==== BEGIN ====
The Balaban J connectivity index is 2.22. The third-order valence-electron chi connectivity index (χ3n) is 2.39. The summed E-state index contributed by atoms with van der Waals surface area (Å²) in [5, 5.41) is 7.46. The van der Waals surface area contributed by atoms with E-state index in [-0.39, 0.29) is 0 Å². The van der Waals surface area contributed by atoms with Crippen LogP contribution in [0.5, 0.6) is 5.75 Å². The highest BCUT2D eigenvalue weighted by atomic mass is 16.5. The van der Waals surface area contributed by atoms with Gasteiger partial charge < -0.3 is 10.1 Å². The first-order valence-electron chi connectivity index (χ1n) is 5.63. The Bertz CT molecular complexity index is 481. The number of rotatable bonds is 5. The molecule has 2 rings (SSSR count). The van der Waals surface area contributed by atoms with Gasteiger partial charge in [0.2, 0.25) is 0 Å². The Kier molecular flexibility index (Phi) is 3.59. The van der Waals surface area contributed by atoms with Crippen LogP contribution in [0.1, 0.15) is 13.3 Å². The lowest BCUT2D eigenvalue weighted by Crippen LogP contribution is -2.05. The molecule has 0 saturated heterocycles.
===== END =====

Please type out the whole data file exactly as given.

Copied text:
The Balaban J connectivity index is 2.22. The third-order valence-electron chi connectivity index (χ3n) is 2.39. The summed E-state index contributed by atoms with van der Waals surface area (Å²) in [5, 5.41) is 7.46. The van der Waals surface area contributed by atoms with E-state index in [-0.39, 0.29) is 0 Å². The van der Waals surface area contributed by atoms with Crippen LogP contribution in [0.5, 0.6) is 5.75 Å². The highest BCUT2D eigenvalue weighted by atomic mass is 16.5. The van der Waals surface area contributed by atoms with Gasteiger partial charge < -0.3 is 10.1 Å². The first-order valence-electron chi connectivity index (χ1n) is 5.63. The Bertz CT molecular complexity index is 481. The number of rotatable bonds is 5. The molecule has 2 rings (SSSR count). The van der Waals surface area contributed by atoms with Gasteiger partial charge in [0.2, 0.25) is 0 Å². The Kier molecular flexibility index (Phi) is 3.59. The van der Waals surface area contributed by atoms with Crippen LogP contribution in [0.1, 0.15) is 13.3 Å². The lowest BCUT2D eigenvalue weighted by Crippen LogP contribution is -2.05. The molecule has 0 saturated heterocycles.